- Environmental NGOs: representatives should have a special power to balance a certain decision that does not meet consensus in a certain direction. A dedicated NGO objection right, based on outcome-oriented criteria and the establishment of “IED compatibility scrutiny board” composed of public interest NGOs and chaired by an experienced NGO in the Sevilla process, should provide its favourable opinion on the final draft text submitted to the TWG (Background papers) and Member States prior to the vote (final draft BAT-C).
- The involvement of independent scientific community should be promoted.
- Output performance indicators (KPI) should be laid down on the European Commission in charge of organising the BREF reviews and should apply on all decision makers involved. Those KPIs should be aligned to delivery on the new Zero Pollution Ambition (outcomes) with headline indicators on the various media goals, but may also include time efficiency of the review, improvement level of the reviesd BREF as to scope, pollutants and issues adressed with qualification of added value for human health and environemntal protection and whether the Union Standards will deliver on the needed industrial transition within the set timescale of the EU Green Deal.
- The voting by Member States to confer binding status of the BAT-C should be reconsidered.
ACCESS TO INFORMATION
Context and issues
Transparency is at the heart of the Sevilla Process. However certain industry operators have taken a restrictive approach as to what type of data is openly shared within the EU BREF review context. This occasion occurred notably within the review of the Refineries BREF (REF BREF) and Surface Treatment with solvents (STS) BREF, where the data provided has been largely based on non-verifiable anonymous reference plants (the review started before the entry into force of the BREF review rules). An intense debate took place on the 4th IED Forum (2013), agenda item 6.
More recently, a similar debate took place in relation to what industry considers “confidential business information” CBI (in most cases this relates to energy and other resource consumption data).
The EEB has already proposed a way forward as to how the issue of dealing with potential CBI could be dealt with within numerous BREF reviews. The proposed way forward is available at this link https://eipie.eu/storage/files/2021_01_20%20Annex%20to%20CBI%20discussion.pdf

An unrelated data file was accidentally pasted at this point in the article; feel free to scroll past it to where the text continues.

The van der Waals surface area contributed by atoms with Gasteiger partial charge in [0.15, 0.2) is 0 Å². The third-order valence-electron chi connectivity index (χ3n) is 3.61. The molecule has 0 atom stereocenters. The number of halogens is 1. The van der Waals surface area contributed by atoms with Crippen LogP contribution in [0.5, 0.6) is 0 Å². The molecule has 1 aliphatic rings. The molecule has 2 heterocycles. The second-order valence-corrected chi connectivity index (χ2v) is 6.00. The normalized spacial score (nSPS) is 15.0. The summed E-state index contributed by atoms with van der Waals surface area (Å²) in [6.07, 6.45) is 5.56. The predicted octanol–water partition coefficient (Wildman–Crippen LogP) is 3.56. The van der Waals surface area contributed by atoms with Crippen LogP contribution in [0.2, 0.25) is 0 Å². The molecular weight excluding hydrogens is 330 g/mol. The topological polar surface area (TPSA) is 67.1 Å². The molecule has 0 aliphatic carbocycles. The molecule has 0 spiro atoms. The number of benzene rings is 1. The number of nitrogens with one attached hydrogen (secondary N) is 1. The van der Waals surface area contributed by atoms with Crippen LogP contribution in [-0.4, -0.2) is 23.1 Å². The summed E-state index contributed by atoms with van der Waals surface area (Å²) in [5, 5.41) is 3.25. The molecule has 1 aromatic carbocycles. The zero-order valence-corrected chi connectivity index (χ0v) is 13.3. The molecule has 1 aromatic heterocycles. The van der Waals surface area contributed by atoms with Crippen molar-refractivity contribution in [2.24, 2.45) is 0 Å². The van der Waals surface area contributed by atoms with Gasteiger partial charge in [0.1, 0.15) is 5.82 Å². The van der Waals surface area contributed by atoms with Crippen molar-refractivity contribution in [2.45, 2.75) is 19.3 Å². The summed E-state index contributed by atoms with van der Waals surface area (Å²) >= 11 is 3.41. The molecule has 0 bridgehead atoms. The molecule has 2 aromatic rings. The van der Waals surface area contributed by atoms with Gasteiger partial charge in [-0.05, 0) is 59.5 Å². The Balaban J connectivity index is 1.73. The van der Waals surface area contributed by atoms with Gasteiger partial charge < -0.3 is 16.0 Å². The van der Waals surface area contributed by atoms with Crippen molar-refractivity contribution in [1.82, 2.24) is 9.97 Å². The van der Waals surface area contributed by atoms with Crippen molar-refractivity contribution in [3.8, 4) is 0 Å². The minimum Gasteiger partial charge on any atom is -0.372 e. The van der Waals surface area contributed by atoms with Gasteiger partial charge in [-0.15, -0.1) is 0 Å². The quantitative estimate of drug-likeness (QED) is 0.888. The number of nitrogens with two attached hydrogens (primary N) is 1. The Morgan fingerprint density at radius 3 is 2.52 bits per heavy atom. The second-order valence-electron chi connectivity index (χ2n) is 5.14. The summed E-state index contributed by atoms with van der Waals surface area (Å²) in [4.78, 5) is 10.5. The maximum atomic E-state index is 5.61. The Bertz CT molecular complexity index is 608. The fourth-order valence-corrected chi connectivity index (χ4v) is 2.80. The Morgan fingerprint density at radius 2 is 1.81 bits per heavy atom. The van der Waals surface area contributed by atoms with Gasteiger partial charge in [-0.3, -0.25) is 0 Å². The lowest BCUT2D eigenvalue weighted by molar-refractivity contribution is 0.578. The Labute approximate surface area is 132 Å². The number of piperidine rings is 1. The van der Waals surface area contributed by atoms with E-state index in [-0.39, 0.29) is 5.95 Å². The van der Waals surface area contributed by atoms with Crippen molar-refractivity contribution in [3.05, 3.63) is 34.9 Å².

Key points to consider
- Clarify the meaning of “CBI”: See Step 1 of proposed way forward precited. It is straightforward to us that
- Energy / water consumption cannot be CBI as the other information relating to ‘environmental emissions’
- The information basis used to derive BAT-C (BAT-AEL and BATAEPL) needs to be transparently available to all stakeholder groups.
- The EEB, representing the E.NGO stakeholder category has no economic interest and is not a “competitor” (the same is true for public servants). Even if some data are ‘validated CBI’, those data items shall be accessible for the non-competitor stakeholder group, namely public servants and representatives of the EEB. Care is only to be taken in relation to the industry stakeholder group, it is for the EIPPCB to sort out (if that situation arises) whether the industry delegates or trade associations should sign a confidentiality agreement or nominate a third-party representative or cannot access that information. Delegates from MS and the EEB (NGOs) shall remain free to use the information for internal consultation processes and have full access to the data, including what is ‘validated CBI’.
- Where ‘validated CBI’ data is used for the BAT-C derivation, this should be available during the whole BREF review up to its publication in the OJEU.
- When information is ‘accepted CBI’ (following to step 1 and 2 of the precited procedure), it may nevertheless be published via aggregated and/or anonymised form in the final BREF (published).
The transparency issue links to wider issues linked to shortcomings in the reporting and data access on industrial activities. See notably the following related briefings: